Remittance Inflows, Real Exchange Rate Movements and Sectoral Performance in Nigeria


  • Afolabi O. Adejumo Department of Development Finance, University of Stellenbosch Business School, South Africa
  • Sylvanus I. Ikhide



Dutch disease, Remittances, Exchange rate, JEL Classification: F40, F41, O10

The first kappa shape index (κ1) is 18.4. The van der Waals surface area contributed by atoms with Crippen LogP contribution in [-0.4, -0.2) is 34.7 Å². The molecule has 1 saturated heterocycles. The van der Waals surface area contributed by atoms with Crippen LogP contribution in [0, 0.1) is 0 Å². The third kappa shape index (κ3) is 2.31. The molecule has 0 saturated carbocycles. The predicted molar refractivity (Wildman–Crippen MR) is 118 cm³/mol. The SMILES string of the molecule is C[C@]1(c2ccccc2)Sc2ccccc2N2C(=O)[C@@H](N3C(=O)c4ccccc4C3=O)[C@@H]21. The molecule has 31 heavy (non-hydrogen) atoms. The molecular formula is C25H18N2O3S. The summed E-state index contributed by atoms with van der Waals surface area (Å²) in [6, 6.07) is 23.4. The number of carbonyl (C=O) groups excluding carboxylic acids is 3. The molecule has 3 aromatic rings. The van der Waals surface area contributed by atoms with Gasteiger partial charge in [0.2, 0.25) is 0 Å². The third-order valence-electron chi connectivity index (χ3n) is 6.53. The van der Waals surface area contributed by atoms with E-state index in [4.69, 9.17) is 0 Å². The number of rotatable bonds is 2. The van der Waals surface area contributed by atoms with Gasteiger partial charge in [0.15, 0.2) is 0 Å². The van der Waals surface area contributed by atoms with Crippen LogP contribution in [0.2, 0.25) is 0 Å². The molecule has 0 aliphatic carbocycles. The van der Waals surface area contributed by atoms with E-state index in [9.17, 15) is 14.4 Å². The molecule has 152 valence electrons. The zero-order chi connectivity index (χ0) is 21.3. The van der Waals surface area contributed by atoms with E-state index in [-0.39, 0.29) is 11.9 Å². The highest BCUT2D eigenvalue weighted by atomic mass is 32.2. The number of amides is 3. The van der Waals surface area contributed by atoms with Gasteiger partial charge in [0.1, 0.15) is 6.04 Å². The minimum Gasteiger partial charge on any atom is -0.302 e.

The impact of remittance on international trade is often comparable to tariff changes—since exchange rate represents price of tradable goods. The appreciation of real exchange rate brings about increase in relative demand for competing importing tradable goods above domestic tradable goods given demand for non-tradable, since foreign goods are now cheaper in terms of domestic currency and there is high purchasing ability to do so. Resources re-allocation between tradable and non-tradable sector has been significant in Nigeria. Contribution of the agricultural sector to Nigeria’s GDP has shrunk over the years with the attendant threat to food production and loss of employment opportunities. This study investigates the linear relationship between remittances and real effective exchange rate on one hand and the impact of remittances and exchange rate on tradable and non-tradable sector in Nigeria. Employing DOLS regression technique on annual data ranging from 1981 and 2013, The study found that remittances influence performance of tradable agriculture, manufacturing sector and merchandise export sector in line with Dutch disease idea. Also, we found evidence that changes in exchange rate act as a channel of impact of Dutch disease on all sectors.